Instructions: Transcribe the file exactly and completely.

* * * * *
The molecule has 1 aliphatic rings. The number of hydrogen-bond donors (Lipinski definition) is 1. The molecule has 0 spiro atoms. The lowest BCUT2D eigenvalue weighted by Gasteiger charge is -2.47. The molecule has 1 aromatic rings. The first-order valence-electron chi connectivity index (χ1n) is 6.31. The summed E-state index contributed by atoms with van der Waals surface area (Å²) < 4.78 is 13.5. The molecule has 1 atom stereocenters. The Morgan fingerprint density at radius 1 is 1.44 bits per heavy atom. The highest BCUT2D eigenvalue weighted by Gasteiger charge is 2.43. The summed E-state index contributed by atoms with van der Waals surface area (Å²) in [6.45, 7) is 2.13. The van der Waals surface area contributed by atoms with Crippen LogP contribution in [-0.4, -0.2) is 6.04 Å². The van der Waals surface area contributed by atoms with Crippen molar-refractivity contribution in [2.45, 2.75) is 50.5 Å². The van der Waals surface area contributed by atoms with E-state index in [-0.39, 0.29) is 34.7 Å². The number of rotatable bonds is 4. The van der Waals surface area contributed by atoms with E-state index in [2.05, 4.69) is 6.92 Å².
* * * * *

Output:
The molecule has 1 aliphatic rings. The number of hydrogen-bond donors (Lipinski definition) is 1. The molecule has 0 spiro atoms. The lowest BCUT2D eigenvalue weighted by Gasteiger charge is -2.47. The molecule has 1 aromatic rings. The first-order valence-electron chi connectivity index (χ1n) is 6.31. The summed E-state index contributed by atoms with van der Waals surface area (Å²) < 4.78 is 13.5. The molecule has 1 atom stereocenters. The Morgan fingerprint density at radius 1 is 1.44 bits per heavy atom. The highest BCUT2D eigenvalue weighted by Gasteiger charge is 2.43. The summed E-state index contributed by atoms with van der Waals surface area (Å²) in [6.45, 7) is 2.13. The van der Waals surface area contributed by atoms with Crippen LogP contribution in [-0.4, -0.2) is 6.04 Å². The van der Waals surface area contributed by atoms with Crippen molar-refractivity contribution in [2.45, 2.75) is 50.5 Å². The van der Waals surface area contributed by atoms with E-state index in [-0.39, 0.29) is 34.7 Å². The number of rotatable bonds is 4. The van der Waals surface area contributed by atoms with E-state index in [2.05, 4.69) is 6.92 Å².